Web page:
If you want to reduce your energy bill, they say you should turn off the lights and adjust your thermostat. Luxury giant LVMH is doing both — not to save money, but to ease up on its overall energy consumption.
LVMH Group — parent company of Louis Vuitton, Christian Dior, Tiffany & Co., and more — announced a plan that would reduce its overall electricity use by 10 percent. The announcement comes shortly after the President of the French Republic addressed tensions in the electricity market this winter, calling on retailers and businesses to lead by example.
Dimming the lights — Between October 2022 and October 2023, the LVMH Group will start turning off the lights in its Maison stores between 10 p.m. and 7 a.m. every day. The administrative offices will follow a lights-out rule at 9 p.m. In the industrial sites, administrative sites, and stores, the Group also plans to adjust the indoor temperatures by 1 degree Celsius warmer in winter and 1 degree Celsius cooler in summer, compared to the usual heating and air conditioning settings.
LVMH employees will also receive training on how to improve their personal energy consumption on and off the clock. Whether it’s turning off lights and screens, unplugging chargers and electric cars, or taking the stairs instead of the elevator, the company plans on managing consumption across the board.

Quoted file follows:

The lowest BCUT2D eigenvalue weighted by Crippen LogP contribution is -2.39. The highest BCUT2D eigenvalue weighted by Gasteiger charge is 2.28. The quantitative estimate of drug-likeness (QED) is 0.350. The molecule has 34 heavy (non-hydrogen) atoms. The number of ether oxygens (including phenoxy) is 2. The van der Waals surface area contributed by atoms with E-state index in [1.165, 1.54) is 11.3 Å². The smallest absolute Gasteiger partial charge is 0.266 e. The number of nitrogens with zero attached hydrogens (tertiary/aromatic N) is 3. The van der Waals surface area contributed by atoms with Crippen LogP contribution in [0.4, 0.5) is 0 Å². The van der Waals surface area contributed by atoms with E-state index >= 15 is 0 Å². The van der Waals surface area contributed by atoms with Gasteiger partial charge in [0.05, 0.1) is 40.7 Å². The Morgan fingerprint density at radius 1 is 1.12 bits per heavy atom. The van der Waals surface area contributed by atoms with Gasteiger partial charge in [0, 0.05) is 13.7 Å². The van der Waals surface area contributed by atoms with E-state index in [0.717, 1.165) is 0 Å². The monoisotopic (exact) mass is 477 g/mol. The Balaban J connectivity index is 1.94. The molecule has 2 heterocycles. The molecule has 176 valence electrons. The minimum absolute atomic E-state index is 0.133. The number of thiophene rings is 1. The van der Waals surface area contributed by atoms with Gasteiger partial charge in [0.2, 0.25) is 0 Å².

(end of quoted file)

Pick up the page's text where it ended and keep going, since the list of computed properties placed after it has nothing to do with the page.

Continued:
Each of the Maisons will build off the overarching framework but have the option to adjust to their specific locations. Moët Hennessy, for example, plans to reduce its consumption by 15 percent in 2023. French employees are also encouraged to monitor and manage energy at home through the EcoWatt app.
Being this luxurious takes energy — According to the company’s announcement, LVMH’s current energy consumption in France is equivalent to a city of 150,000 inhabitants. By 2026, it plans to achieve a 100 percent supply of renewable or low-carbon energy across its workshops, stores, and offices. As of now, its French locations use 100 percent green electricity and 39 percent renewable energy globally.
Most companies turn to manufacturing, shipping, and resale to maintain their carbon footprint. Burberry followed a similar blueprint to LVMH when it received an SBTi approval by managing the impact of its operations and manufacturing, including the electricity and gas from its stores, manufacturing plants, and offices.
More investments throughout the energy transition will cover the sensors and meters needed to monitor the progress. The electricity reduction plan will apply to France first, and globally soon after.